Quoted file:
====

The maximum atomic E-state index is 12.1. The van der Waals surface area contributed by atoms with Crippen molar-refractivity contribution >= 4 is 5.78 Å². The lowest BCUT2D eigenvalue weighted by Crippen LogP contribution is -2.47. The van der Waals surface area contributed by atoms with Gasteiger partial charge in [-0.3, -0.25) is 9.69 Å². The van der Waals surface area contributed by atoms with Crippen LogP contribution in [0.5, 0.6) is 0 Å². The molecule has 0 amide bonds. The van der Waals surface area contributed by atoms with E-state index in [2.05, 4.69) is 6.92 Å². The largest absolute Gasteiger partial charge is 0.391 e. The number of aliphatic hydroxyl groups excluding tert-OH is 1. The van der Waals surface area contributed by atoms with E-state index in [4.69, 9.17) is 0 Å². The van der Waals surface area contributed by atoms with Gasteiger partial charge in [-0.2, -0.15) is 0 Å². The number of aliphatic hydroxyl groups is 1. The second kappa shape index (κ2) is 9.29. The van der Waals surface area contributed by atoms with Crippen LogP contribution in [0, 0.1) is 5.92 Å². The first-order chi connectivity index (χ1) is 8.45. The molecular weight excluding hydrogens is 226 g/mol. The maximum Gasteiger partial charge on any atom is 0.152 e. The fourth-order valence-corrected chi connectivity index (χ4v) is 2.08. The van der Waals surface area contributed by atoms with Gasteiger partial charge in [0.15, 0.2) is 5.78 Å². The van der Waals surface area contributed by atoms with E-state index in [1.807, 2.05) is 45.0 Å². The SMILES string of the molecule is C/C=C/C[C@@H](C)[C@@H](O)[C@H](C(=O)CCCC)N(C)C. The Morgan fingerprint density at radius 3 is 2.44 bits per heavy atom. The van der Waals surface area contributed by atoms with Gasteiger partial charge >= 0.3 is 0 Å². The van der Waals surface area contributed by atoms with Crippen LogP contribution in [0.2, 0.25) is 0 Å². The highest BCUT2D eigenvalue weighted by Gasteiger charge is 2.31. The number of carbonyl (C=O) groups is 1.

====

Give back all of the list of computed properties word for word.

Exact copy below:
The maximum atomic E-state index is 12.1. The van der Waals surface area contributed by atoms with Crippen molar-refractivity contribution >= 4 is 5.78 Å². The lowest BCUT2D eigenvalue weighted by Crippen LogP contribution is -2.47. The van der Waals surface area contributed by atoms with Gasteiger partial charge in [-0.3, -0.25) is 9.69 Å². The van der Waals surface area contributed by atoms with Crippen LogP contribution in [0.5, 0.6) is 0 Å². The molecule has 0 amide bonds. The van der Waals surface area contributed by atoms with E-state index in [2.05, 4.69) is 6.92 Å². The largest absolute Gasteiger partial charge is 0.391 e. The number of aliphatic hydroxyl groups excluding tert-OH is 1. The van der Waals surface area contributed by atoms with E-state index in [4.69, 9.17) is 0 Å². The van der Waals surface area contributed by atoms with Gasteiger partial charge in [-0.2, -0.15) is 0 Å². The number of aliphatic hydroxyl groups is 1. The second kappa shape index (κ2) is 9.29. The van der Waals surface area contributed by atoms with Crippen LogP contribution in [0, 0.1) is 5.92 Å². The first-order chi connectivity index (χ1) is 8.45. The molecular weight excluding hydrogens is 226 g/mol. The maximum Gasteiger partial charge on any atom is 0.152 e. The fourth-order valence-corrected chi connectivity index (χ4v) is 2.08. The van der Waals surface area contributed by atoms with Gasteiger partial charge in [0.15, 0.2) is 5.78 Å². The van der Waals surface area contributed by atoms with E-state index in [1.807, 2.05) is 45.0 Å². The SMILES string of the molecule is C/C=C/C[C@@H](C)[C@@H](O)[C@H](C(=O)CCCC)N(C)C. The Morgan fingerprint density at radius 3 is 2.44 bits per heavy atom. The van der Waals surface area contributed by atoms with Gasteiger partial charge >= 0.3 is 0 Å². The van der Waals surface area contributed by atoms with Crippen LogP contribution in [0.2, 0.25) is 0 Å². The highest BCUT2D eigenvalue weighted by Gasteiger charge is 2.31. The number of carbonyl (C=O) groups is 1.